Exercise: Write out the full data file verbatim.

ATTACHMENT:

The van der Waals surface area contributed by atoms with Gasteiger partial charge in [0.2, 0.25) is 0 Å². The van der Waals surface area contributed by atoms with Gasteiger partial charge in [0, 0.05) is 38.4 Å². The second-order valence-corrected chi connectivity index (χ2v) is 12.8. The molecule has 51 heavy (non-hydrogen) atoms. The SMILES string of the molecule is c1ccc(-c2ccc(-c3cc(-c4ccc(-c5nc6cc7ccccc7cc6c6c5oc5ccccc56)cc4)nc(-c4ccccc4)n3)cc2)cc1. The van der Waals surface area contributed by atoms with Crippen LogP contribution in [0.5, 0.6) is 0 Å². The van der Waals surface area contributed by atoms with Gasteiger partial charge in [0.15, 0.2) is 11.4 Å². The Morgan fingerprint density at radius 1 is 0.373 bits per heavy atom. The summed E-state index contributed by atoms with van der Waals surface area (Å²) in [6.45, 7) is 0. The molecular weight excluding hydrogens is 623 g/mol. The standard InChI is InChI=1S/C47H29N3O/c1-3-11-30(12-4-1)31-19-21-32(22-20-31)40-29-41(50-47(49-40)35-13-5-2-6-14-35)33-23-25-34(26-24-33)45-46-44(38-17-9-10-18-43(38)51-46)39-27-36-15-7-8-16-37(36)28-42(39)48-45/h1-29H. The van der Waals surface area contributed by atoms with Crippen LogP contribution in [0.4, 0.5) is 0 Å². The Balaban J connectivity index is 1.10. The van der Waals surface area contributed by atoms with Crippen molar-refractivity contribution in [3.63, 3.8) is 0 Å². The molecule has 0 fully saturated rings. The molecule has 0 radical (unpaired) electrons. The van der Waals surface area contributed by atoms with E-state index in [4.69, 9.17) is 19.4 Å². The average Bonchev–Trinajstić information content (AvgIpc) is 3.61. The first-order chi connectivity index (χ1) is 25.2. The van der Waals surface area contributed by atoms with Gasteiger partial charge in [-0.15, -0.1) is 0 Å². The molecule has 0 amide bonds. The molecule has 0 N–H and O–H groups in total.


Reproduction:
The van der Waals surface area contributed by atoms with Gasteiger partial charge in [0.2, 0.25) is 0 Å². The van der Waals surface area contributed by atoms with Gasteiger partial charge in [0, 0.05) is 38.4 Å². The second-order valence-corrected chi connectivity index (χ2v) is 12.8. The molecule has 51 heavy (non-hydrogen) atoms. The SMILES string of the molecule is c1ccc(-c2ccc(-c3cc(-c4ccc(-c5nc6cc7ccccc7cc6c6c5oc5ccccc56)cc4)nc(-c4ccccc4)n3)cc2)cc1. The van der Waals surface area contributed by atoms with Crippen LogP contribution in [0.5, 0.6) is 0 Å². The van der Waals surface area contributed by atoms with Gasteiger partial charge in [0.15, 0.2) is 11.4 Å². The Morgan fingerprint density at radius 1 is 0.373 bits per heavy atom. The summed E-state index contributed by atoms with van der Waals surface area (Å²) in [6.45, 7) is 0. The molecular weight excluding hydrogens is 623 g/mol. The standard InChI is InChI=1S/C47H29N3O/c1-3-11-30(12-4-1)31-19-21-32(22-20-31)40-29-41(50-47(49-40)35-13-5-2-6-14-35)33-23-25-34(26-24-33)45-46-44(38-17-9-10-18-43(38)51-46)39-27-36-15-7-8-16-37(36)28-42(39)48-45/h1-29H. The van der Waals surface area contributed by atoms with Crippen LogP contribution in [0.4, 0.5) is 0 Å². The Balaban J connectivity index is 1.10. The van der Waals surface area contributed by atoms with Crippen molar-refractivity contribution in [3.63, 3.8) is 0 Å². The molecule has 0 fully saturated rings. The molecule has 0 radical (unpaired) electrons. The van der Waals surface area contributed by atoms with E-state index in [4.69, 9.17) is 19.4 Å². The average Bonchev–Trinajstić information content (AvgIpc) is 3.61. The first-order chi connectivity index (χ1) is 25.2. The van der Waals surface area contributed by atoms with Gasteiger partial charge in [-0.15, -0.1) is 0 Å². The molecule has 0 amide bonds. The molecule has 0 N–H and O–H groups in total.